If set safety measures fall short, will crew leave? They should.

Guest Post from The Ask-A-Producer!

We all have a breaking point, that point in which we declare, "I'm out." Have you considered what your breaking point is in relation to set safety during a pandemic?

Things have gotten strange. Our production lives are no longer predictable, and we don't know what to expect. Will we be safe on set? Will PPE be available, and will there be ample space to keep a safe distance? Who could have imagined set safety becoming so urgent?

I want my crew to know that I am doing everything possible to keep them safe. I've spent the last few weeks (months? What day is it?) on the phone, in zoom meetings, and attending webinars with producers, lawyers, accountants, and insurance agents. I'm creating policies and procedures for set safety to share that we all will follow.

Behind the scenes photo on a beach with pop up tents, strobe lighting, and a lot of light stands. Set safety during this shoot meant not getting sand in the gear.
Behind the scenes production for Country Music Television in St. Petersburg, Florida. See the final shot here!

We each need to define our line in the sand and then be prepared to enforce it. If you don't feel like there are enough (or any) safety policies and procedures in place on your future productions, are you prepared to leave?

The decision to leave set is a struggle and leads to worries about the loss of income or the burning of bridges.

Avoid the dilemma altogether by asking what the Covid-19 policies and procedures are in advance of the shoot and request practical deal memos.

I issue deal memos for most jobs I produce. A deal memo establishes our working relationship, at what rate, for how many hours, overtime rates, kit fees, kill fees, etc. Effective deal memos protect us all by making our communications and intentions clear.

My deal memo now includes policies and procedures regarding Covid-19. If you are working on a production that doesn't issue deal memos, consider creating one for yourself that outlines expected safety protocols. Start with the measures you are taking personally, to set a tone of collaboration. I've attached a sample deal memo at the bottom (below the resources), feel free to steal it.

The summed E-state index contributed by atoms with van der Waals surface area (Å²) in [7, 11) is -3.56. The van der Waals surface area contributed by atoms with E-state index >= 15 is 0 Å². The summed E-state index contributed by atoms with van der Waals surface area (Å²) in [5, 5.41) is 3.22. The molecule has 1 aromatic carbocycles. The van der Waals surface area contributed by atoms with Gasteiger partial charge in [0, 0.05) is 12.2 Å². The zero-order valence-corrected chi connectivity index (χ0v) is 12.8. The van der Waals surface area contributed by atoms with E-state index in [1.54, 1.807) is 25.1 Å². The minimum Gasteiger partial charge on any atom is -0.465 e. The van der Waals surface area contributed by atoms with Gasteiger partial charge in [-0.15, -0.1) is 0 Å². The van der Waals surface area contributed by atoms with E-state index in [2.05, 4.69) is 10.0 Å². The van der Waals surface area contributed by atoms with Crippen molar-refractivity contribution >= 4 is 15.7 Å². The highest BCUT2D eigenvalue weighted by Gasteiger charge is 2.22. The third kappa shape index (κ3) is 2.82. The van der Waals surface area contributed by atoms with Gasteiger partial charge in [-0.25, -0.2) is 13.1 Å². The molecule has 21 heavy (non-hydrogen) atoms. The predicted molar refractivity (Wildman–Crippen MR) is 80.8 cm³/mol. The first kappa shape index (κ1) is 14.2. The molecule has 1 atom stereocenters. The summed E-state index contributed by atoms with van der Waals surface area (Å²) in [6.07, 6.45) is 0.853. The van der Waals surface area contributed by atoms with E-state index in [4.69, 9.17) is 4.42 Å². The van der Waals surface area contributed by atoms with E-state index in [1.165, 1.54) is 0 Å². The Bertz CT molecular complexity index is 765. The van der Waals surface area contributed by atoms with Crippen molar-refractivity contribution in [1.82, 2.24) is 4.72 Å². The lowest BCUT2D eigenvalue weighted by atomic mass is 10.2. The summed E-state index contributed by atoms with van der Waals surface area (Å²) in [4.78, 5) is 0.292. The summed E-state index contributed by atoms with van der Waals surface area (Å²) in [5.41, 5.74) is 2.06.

Request a pdf of the production's Covid-19 policies and procedures before accepting the assignment. If none are available, that is a red flag.

Plan an effective exit strategy now before you find yourself in an awkward spot. Discuss it with your head of production, and put it in writing. That way, if you see your line in the sand (and I hope you never do), you'll know what steps to take. Stay safe out there and happy production!

Behind the scenes of a portrait studio with a white paper seamless background and lights on stands. Set safety back then mean not tripping on extension cords.
Waiting for improv genius Colin Mochrie to come to set. See the final shot here!


Here's a link to the best guide I've seen yet, created by ASMP lawyer Tom Maddrey. This page is the master article for links and materials related to ASMP’s response to the COVID-19 pandemic specifically focused on Health, Safety, and Legal matters.

Wondering what how to be prepared when assignments cancel? Read my last post, "Photo Assignments Postponed – Take These 6 Steps Now To Protect Yourself".

Therese is the executive producer at Andy Batt Studio, and she is the founder and lead producer at Ask A Producer, a production company for photographers and directors. She also provides consultation, estimation, and negotiation services, and teaches workshops and seminars. When she's not on set or at her desk, you'll often find her surrounded by friends, laughing with a glass of champagne in her hand.